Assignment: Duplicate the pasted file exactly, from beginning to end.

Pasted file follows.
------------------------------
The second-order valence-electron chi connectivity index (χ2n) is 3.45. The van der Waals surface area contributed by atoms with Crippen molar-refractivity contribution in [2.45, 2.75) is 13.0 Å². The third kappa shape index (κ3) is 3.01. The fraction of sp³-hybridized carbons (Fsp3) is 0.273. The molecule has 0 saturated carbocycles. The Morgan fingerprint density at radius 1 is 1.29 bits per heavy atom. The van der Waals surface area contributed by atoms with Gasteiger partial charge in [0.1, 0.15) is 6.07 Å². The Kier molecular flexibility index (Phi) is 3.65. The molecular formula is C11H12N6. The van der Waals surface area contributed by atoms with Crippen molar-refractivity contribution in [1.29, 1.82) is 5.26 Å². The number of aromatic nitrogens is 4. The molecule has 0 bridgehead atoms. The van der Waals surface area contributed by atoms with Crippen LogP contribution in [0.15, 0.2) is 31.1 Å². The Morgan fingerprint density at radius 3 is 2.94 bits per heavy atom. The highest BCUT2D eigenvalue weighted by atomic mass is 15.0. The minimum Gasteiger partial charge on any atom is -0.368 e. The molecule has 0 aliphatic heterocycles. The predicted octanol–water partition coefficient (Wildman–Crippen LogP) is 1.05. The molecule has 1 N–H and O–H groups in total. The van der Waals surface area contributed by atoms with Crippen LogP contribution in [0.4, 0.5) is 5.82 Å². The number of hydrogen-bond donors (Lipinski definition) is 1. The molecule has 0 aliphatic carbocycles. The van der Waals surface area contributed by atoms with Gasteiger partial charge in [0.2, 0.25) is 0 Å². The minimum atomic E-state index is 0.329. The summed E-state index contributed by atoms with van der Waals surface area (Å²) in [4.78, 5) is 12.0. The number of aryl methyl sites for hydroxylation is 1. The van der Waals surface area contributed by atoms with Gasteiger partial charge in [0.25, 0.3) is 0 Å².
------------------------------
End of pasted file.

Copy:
The second-order valence-electron chi connectivity index (χ2n) is 3.45. The van der Waals surface area contributed by atoms with Crippen molar-refractivity contribution in [2.45, 2.75) is 13.0 Å². The third kappa shape index (κ3) is 3.01. The fraction of sp³-hybridized carbons (Fsp3) is 0.273. The molecule has 0 saturated carbocycles. The Morgan fingerprint density at radius 1 is 1.29 bits per heavy atom. The van der Waals surface area contributed by atoms with Gasteiger partial charge in [0.1, 0.15) is 6.07 Å². The Kier molecular flexibility index (Phi) is 3.65. The molecular formula is C11H12N6. The van der Waals surface area contributed by atoms with Crippen molar-refractivity contribution in [1.29, 1.82) is 5.26 Å². The number of aromatic nitrogens is 4. The molecule has 0 bridgehead atoms. The van der Waals surface area contributed by atoms with Crippen LogP contribution in [0.15, 0.2) is 31.1 Å². The Morgan fingerprint density at radius 3 is 2.94 bits per heavy atom. The highest BCUT2D eigenvalue weighted by atomic mass is 15.0. The minimum Gasteiger partial charge on any atom is -0.368 e. The molecule has 0 aliphatic heterocycles. The predicted octanol–water partition coefficient (Wildman–Crippen LogP) is 1.05. The molecule has 1 N–H and O–H groups in total. The van der Waals surface area contributed by atoms with Crippen LogP contribution in [0.4, 0.5) is 5.82 Å². The number of hydrogen-bond donors (Lipinski definition) is 1. The molecule has 0 aliphatic carbocycles. The van der Waals surface area contributed by atoms with Gasteiger partial charge in [0.2, 0.25) is 0 Å². The minimum atomic E-state index is 0.329. The summed E-state index contributed by atoms with van der Waals surface area (Å²) in [4.78, 5) is 12.0. The number of aryl methyl sites for hydroxylation is 1. The van der Waals surface area contributed by atoms with Gasteiger partial charge in [0.25, 0.3) is 0 Å².